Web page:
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03/07/2022

Manitoba company expanding fresh produce service in the north

Rocket Greens has a new delivery van that will improve residents' access to fresh produce
Image
Cardboard delivery box filled with fresh fruit and vegetables
Shutterstock/Alex Traksel

A project that sees fresh vegetables grown and distributed in Northern Manitoba year-round has taken another step forward, as they now have a new way to deliver those veggies to the people and to the community they serve.

In a recent media release, Rocket Greens, an initiative that sees leafy green vegetables grown and distributed year-round in Churchill despite the region's subarctic winter temperatures, announced that thanks to recent donations and funding they have now purchased their own delivery van.

Rocket Greens has been growing vegetables since 2017 using hydroponic gardening inside a heavily insulated shipping container, and the program currently provides between 250 and 400 pieces of affordable fresh produce weekly to residents in Churchill, as well as to two local grocery stores and to the local hospital's cafeteria.

The Churchill Northern Studies Centre (CNSC) operates the Rocket Greens program, and CNSC sustainability coordinator Carley Baftasler said the vehicle would allow for more growth in a program that she said had been a success since they first started growing back in 2017.

"This vehicle is not just an investment in Rocket Greens, it's a testament to the project's longevity and success," Baftasler said.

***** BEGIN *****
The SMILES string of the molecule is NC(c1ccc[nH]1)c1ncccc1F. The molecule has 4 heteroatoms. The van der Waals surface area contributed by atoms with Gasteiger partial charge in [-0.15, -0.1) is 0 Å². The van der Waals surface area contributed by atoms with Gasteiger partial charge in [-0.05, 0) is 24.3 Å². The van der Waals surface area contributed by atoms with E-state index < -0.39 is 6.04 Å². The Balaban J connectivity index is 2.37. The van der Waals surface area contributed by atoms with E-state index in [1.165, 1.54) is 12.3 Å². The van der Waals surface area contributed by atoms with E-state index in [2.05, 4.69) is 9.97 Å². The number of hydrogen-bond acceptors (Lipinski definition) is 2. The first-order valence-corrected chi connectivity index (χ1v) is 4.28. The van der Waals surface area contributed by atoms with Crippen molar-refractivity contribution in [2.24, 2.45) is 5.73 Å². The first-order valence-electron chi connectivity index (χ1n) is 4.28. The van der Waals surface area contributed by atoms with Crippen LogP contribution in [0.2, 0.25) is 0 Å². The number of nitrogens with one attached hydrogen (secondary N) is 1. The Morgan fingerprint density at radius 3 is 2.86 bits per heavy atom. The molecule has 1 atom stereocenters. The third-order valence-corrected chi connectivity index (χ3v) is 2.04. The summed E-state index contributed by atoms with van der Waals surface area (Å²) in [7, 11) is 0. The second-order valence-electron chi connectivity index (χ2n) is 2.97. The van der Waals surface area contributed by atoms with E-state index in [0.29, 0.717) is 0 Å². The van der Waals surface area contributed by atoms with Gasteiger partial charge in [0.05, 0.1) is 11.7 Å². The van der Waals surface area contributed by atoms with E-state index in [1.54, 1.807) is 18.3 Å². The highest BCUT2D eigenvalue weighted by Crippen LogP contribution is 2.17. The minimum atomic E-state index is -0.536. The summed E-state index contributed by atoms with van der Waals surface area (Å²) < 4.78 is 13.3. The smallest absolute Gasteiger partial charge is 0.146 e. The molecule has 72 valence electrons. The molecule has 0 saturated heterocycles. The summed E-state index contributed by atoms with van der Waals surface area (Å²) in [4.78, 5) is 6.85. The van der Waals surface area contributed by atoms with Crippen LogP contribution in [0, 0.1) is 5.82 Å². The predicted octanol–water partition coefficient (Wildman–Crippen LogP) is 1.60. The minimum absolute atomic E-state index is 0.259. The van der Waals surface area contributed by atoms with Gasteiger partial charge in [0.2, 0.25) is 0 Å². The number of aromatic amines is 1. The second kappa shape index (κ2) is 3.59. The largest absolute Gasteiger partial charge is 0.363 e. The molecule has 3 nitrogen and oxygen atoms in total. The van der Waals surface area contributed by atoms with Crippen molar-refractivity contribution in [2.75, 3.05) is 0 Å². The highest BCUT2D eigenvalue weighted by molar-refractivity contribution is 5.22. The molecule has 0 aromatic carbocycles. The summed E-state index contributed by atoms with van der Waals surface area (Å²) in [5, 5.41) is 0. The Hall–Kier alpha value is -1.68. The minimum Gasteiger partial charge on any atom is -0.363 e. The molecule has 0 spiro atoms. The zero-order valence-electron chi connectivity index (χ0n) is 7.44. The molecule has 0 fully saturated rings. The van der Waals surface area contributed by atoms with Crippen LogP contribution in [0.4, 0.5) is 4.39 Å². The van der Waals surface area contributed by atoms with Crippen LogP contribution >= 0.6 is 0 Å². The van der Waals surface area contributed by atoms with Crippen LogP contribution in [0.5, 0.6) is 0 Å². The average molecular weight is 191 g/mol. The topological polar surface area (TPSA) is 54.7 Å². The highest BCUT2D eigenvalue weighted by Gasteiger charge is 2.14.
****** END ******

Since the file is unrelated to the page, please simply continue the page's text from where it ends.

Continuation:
"We have been growing fresh, locally grown leafy greens year-round for four years, and we are still thriving."

According to Baftasler, Rocket Greens made their first delivery with their new van, and plan to continue using the van to make deliveries, and to improve residents' access to fresh produce in Churchill.

"The new cargo van will allow the Rocket Greens team to distribute the produce more efficiently and reliably in Churchill's challenging conditions," she said.

"It's a major milestone for the sustainable food production initiative."

She added the program is important because for many years it has been difficult and expensive for Churchill residents to get their hands on fresh and affordable produce.

"Food sovereignty has been a long-standing issue in the remote northern town. Even after a substantial government subsidy, fresh food is costly, and residents often find the produce on the grocery store shelves is already wilted or rotten, since it has such a long way to travel before it arrives," she said.

The money used to purchase the van was raised through the Churchill Region Economic Development Fund, as well as through a 2019 fundraising campaign and ongoing donations to the Rocket Greens program.